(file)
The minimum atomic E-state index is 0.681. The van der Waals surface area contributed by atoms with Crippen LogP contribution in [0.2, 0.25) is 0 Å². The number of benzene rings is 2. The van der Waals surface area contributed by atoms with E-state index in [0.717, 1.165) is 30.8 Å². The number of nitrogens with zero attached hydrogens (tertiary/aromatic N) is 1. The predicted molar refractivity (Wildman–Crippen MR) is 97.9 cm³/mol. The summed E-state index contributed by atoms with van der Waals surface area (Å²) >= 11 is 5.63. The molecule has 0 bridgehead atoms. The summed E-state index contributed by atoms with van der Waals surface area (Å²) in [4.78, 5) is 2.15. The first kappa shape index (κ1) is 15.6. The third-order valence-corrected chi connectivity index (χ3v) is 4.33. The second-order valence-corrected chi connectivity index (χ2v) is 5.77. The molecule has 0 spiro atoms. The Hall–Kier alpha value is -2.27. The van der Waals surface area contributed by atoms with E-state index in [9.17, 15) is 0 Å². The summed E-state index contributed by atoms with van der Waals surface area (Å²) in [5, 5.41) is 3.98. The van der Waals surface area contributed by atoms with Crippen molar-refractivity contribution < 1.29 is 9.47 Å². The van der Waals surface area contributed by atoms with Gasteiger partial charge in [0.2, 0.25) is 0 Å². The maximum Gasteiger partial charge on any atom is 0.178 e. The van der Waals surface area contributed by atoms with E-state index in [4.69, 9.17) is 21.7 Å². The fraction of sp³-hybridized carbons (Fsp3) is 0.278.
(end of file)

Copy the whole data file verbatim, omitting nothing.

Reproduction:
The minimum atomic E-state index is 0.681. The van der Waals surface area contributed by atoms with Crippen LogP contribution in [0.2, 0.25) is 0 Å². The number of benzene rings is 2. The van der Waals surface area contributed by atoms with E-state index in [0.717, 1.165) is 30.8 Å². The number of nitrogens with zero attached hydrogens (tertiary/aromatic N) is 1. The predicted molar refractivity (Wildman–Crippen MR) is 97.9 cm³/mol. The summed E-state index contributed by atoms with van der Waals surface area (Å²) >= 11 is 5.63. The molecule has 0 bridgehead atoms. The summed E-state index contributed by atoms with van der Waals surface area (Å²) in [4.78, 5) is 2.15. The first kappa shape index (κ1) is 15.6. The third-order valence-corrected chi connectivity index (χ3v) is 4.33. The second-order valence-corrected chi connectivity index (χ2v) is 5.77. The molecule has 0 spiro atoms. The Hall–Kier alpha value is -2.27. The van der Waals surface area contributed by atoms with E-state index in [9.17, 15) is 0 Å². The summed E-state index contributed by atoms with van der Waals surface area (Å²) in [5, 5.41) is 3.98. The van der Waals surface area contributed by atoms with Crippen molar-refractivity contribution < 1.29 is 9.47 Å². The van der Waals surface area contributed by atoms with Gasteiger partial charge in [0.2, 0.25) is 0 Å². The maximum Gasteiger partial charge on any atom is 0.178 e. The van der Waals surface area contributed by atoms with E-state index in [4.69, 9.17) is 21.7 Å². The fraction of sp³-hybridized carbons (Fsp3) is 0.278.